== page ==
Thermal breaks for window bucks in double stud walls
We’ll be buliding double stud walls for a new house, with the inner wall being structural (the outer wall will consist of modified Larsen trusses). Total wall thickness will be around 16″ and windows will be “in-betweenies”. This will be my first double-stud wall house and I’m working in the wall details trying to minimze thermal bridging.
All the penetration details for window bucks on double stud walls I’m seeing on GBA and elsewhere are built with plywood (typically 3/4″) joining both walls. This creates a thin thermal bridge that adds-up. (For example, for a large 6’x6′ window, this corresponds to 1.5 square feet thermal bridge, which I consider significant.)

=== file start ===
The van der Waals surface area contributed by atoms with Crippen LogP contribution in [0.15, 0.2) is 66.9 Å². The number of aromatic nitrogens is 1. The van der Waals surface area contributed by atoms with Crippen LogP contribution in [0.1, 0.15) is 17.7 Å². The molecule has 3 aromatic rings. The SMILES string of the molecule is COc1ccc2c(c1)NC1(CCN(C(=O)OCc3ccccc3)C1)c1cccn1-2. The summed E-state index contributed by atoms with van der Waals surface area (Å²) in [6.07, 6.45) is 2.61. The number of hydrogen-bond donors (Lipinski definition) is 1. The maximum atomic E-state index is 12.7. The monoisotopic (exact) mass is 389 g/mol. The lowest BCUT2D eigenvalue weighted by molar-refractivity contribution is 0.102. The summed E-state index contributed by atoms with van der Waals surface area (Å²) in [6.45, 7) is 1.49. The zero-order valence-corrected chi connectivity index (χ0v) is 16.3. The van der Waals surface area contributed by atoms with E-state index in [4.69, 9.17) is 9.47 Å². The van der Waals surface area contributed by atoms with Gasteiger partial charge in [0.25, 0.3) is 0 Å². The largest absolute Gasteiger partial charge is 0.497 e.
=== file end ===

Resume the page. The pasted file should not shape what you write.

Has anyone used a plywood buck that would extend from the inner wall just far enough to support the window, and then finish the full depth of the buck with foam? Structurally (which may be a concern for larger windows), I see this as equivalent to bucks that extend outwards for walls that would have a few inches of foam on the outside and “outies” windows.
Is there any flaw with my system that I’m overlooking?
We’re owner-builders, doing the work almost exclusively ourselves, so are not worried about extra labor and we’ll be attentive to details. We’ll be built in a small valley and as such will not be subjected to strong winds.
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